"Presidents have only two moments of personal seclusion. One is prayer; the other is fishing -- and they cannot pray all the time!" -- Herbert Hoover

ROOSEVELT ESCAPED to Shangri-La, as did Eisenhower, who renamed it Camp David after his grandson. Kennedy retreated to Hyannisport, LBJ returned home to his ranch on the Pedernales and Bush has his Kennebunkport. But Herbert Hoover was the first president to conceive of a permanent retreat, establishing in 1929 a fishing camp on the Rapidan River in the Virginia Blue Ridge Mountains.

When he left office four years later, Hoover turned over his 164-acre "summer White House" in Madison County to the newly created Shenandoah National Park with the stipulation that the camp be held available for "my successors." FDR visited the Rapidan camp, but established his retreat in Maryland, where the river was warmer and the terrain less rough. President Carter was the only other president to visit there, spending three days with his family in 1979. Once a year, on the weekend closest to Hoover's Aug. 10th birthday, the Park Service opens the camp and two of the three remaining original buildings to the public.

Set amid the shade of ancient hemlocks and the soothing ripple of two mountain streams, rustic Camp Hoover is now available to Cabinet members, U.S. Supreme Court justices, members of Congress and top White House aides. Justice Sandra Day O'Connor was a guest in June, and the Hoover family held a reunion there in May.

As recounted in Darwin Lambert's book, "Herbert Hoover's Hideaway," shortly after Hoover's election in November 1928, the president asked trusted aide Lawrence Richey to locate a weekend getaway. Hoover stipulated three requirements: The summer camp had to be on a trout stream, within 100 miles of Washington and at an elevation of 2,500 feet or more to minimize mosquitoes. Of course, it had to offer relief from the capital's summer swelter.

William E. Carson, chairman of the Virginia State Conservation and Development Commission, suggested the Madison County site. Carson secured fishing rights along the Rapidan, persuaded Virginia and Madison County to build a 6.7-mile road to the camp and made arrangements for the installation of power and telephone lines. Hoover approved of the site in March 1929, declining both an offer from Virginia to fund a luxurious presidential lodge and a congressional appropriation of $48,000 for a summer retreat.

Total cost for the land and building materials -- all purchased by Hoover -- was about $100,000. That included 13 rustic buildings built by U.S. Marines using pine boards and featuring exposed rafters and massive stone fireplaces. The Marines, who stayed at the site for the president's protection and the camp's maintenance, also made much of the furniture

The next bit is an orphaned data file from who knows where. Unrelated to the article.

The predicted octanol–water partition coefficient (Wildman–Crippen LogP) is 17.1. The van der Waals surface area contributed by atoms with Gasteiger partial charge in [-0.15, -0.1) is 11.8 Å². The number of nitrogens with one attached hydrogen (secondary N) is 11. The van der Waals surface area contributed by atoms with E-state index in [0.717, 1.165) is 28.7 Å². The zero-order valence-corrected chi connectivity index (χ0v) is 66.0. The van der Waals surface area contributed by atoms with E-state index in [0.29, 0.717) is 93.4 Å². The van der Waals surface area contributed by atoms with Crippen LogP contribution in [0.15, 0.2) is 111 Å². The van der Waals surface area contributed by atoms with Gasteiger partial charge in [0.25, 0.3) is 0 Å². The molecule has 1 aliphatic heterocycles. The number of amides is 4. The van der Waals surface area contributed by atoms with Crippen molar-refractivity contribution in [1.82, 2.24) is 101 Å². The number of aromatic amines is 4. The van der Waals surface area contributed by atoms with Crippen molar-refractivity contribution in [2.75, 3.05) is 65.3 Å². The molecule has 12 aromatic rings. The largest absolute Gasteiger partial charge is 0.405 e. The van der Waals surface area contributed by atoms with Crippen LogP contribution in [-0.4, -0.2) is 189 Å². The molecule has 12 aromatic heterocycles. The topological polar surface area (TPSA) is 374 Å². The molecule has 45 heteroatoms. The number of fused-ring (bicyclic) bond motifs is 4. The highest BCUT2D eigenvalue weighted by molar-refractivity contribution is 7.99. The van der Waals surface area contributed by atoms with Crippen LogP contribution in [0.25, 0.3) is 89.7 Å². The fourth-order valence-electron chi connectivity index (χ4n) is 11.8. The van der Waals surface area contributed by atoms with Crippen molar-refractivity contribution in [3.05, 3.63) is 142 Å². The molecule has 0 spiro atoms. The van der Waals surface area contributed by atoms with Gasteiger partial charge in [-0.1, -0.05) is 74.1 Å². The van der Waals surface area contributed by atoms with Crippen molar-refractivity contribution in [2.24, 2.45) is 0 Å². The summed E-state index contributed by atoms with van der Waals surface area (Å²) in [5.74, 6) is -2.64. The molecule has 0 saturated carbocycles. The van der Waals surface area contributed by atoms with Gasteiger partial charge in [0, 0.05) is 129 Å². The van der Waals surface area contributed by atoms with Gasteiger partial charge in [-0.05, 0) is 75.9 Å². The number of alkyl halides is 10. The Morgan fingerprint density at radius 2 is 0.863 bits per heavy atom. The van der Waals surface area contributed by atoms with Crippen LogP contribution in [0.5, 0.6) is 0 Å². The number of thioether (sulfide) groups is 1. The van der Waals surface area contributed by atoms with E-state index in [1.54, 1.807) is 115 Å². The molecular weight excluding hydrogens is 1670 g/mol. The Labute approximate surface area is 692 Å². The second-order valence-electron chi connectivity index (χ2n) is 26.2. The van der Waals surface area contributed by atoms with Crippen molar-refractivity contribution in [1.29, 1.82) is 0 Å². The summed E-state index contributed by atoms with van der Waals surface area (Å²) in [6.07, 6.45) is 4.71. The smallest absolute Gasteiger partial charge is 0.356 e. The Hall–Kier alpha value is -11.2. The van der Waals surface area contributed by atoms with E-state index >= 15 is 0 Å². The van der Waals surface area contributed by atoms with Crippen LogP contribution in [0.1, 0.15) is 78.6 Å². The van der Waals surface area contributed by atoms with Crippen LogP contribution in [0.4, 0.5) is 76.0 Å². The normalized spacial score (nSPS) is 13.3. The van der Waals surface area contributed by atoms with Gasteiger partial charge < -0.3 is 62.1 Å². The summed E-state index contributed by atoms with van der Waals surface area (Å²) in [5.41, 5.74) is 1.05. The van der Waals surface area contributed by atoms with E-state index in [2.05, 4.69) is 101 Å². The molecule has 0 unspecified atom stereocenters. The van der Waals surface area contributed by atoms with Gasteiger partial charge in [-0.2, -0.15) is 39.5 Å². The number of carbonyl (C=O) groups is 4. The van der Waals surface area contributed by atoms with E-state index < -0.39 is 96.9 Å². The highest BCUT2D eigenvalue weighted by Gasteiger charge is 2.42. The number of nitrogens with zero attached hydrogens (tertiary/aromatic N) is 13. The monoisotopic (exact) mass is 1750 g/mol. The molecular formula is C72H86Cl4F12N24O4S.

One of the more legendary stories about Hoover's "summer White House" had nothing to do with any of the visiting dignitaries, such as Charles Lindbergh and British Prime Minister Ramsay MacDonald. In spite of security provided by Marines and Secret Service, on Aug. 10, 1929 -- Hoover's 55th birthday -- a young mountain boy slipped into the camp with an opossum, which he said was a birthday present for the president. Learning that the boy did not go to school because there wasn't one in the area, Hoover set up a fund to build a local school. Opening day of Hoover Mountain School on Feb. 28, 1930, was a media event covered by 35 reporters and photographers.

Hoover usually fished in solitude. "I never saw him happier than when he was on the Rapidan," said Hoover's physician, Joel T. Boone. "He could hardly wait to leave the car. He would go put on his rubber boots and hurry out to fish, seldom taking time to change."

Guests frequently joined Mrs. Hoover on her horseback excursions around the camp. First Lady Lou, as she was known, provided guests with a list of camp rules, offering such advice as: "When cold at night, after all blankets and eiders are exhausted, put on your camel's-hair dressing gown, wrap your head in a sweater, and throw your fur coat over everything."

The first Hoover Day, conceived by the local Chamber of Commerce as a way to thank the Hoovers for locating their retreat nearby, was in the town of Madison on Aug. 17, 1929. Local residents prepared 50 washpots of Brunswick stew, and 5,000 tin cups were ordered to serve it in. Virginia Gov. Harry F. Byrd arrived in an Army blimp, the Marine Band played and the president was greeted with a 21-gun salute. Hoover briefly addressed a crowd of "somewhere around 10,000 people" -- about the size of the county's total population then and now. After lunch, the Hoovers opened their camp for the first time to the public.

The National Park Service revived that event in 1974; in 1988, Camp Hoover received National Landmark status, the only site in the park so designated.

Linda Leslie and William J. Choyke live in Madison County within sight of Shenandoah National Park.